At this, Colonel Fitzwilliam openly laughed, drawing the attention of Darcy, Anthony, and Benedict. The Colonel’s attention, however, was entirely on Eloise. “Lady Catherine did everything in her power to entice Darcy into a union with our cousin, Anne De Bourg. She wished for Rosings Park and Pemberley to be united. Neither Darcy nor Anne were of a mind with her.” He chuckled to himself. “A Viscount’s daughter of youth and health is far more preferable.” His eyes wandered to Gregory and Hyacinth. “Just how many brothers and sisters do you have?”
Eloise knew what he was asking. He wanted to know just how potentially fertile she was, by judging her against her mother. She looked over at him knowingly. “There are four brothers and four sisters,” she told him. “I am the fourth child and the second daughter. My brothers Anthony, the Viscount Bridgerton, and Benedict are speaking with Darcy. Over there are the youngest, Gregory and Hyacinth. My brother Colin is traveling in Greece. My sister, the Duchess of Hastings, had a prior engagement but will most certainly be at the wedding, and Francesca is in Bath.”
Leaning forward, Colonel Fitzwilliam asked, “And may I inquire the Christian name of my future cousin?”
She smirked at him. “Ask Darcy.” She fluidly got to her feet, curtseyed to him, and walked over to the three gentlemen, sliding her arm into the crook of Darcy’s elbow.
He looked down at her, verdant gaze solemn and piercing, and she only smiled. “Your cousin and I are having a debate, and I’m afraid you must break the tie.” She turned to her brothers. “I’m afraid I must claim my fiancé.”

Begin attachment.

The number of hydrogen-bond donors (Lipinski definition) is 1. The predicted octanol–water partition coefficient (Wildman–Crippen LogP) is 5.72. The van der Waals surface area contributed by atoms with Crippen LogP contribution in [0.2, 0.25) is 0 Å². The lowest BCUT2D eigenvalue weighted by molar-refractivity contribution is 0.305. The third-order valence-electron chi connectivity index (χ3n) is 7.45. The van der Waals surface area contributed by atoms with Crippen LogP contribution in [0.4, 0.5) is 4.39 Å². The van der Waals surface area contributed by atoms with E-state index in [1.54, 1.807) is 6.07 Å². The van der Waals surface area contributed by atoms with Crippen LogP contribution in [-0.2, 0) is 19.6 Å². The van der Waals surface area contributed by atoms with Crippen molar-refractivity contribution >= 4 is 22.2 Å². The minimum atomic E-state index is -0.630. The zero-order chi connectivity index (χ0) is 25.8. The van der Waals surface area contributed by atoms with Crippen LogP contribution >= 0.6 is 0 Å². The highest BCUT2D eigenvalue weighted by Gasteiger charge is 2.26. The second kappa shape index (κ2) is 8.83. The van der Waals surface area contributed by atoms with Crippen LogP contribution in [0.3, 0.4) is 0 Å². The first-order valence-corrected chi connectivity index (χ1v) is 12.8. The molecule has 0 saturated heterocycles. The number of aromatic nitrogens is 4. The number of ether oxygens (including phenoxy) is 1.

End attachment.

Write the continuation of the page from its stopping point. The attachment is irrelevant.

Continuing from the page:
Benedict sighed in an overdramatic fashion. “You are always claiming Darcy,” he complained. “You’ll be sitting next to him at dinner.”
“How fortunate for me,” she quipped back at her favorite brother.
Before he could respond, however, the Dowager Viscountess Bridgerton came in and announced dinner, and they all filed out to the dining room. Eloise was indeed sitting next to Darcy, who was placed to Mama at the end of the table, Anthony at the head at the opposite end.
“Dull as dirt,” Anthony complained when their guests had left after coffee. “Perfect for you, sister, but dull as dirt.”
Eloise huffed. “I’m not inviting you to Pemberley for Christmas,” she told him firmly.
“But you will be inviting me, sister,” Benedict hummed as he came over and tweaked her ear. “I shall want to get away from Anthony if he manages to become engaged for a second time this season.”
Anthony swatted at him, but to no avail.
The engagement was announced in The Times, the bans were read down in Hampshire, and Lady Whistledown had an opinion on the matter.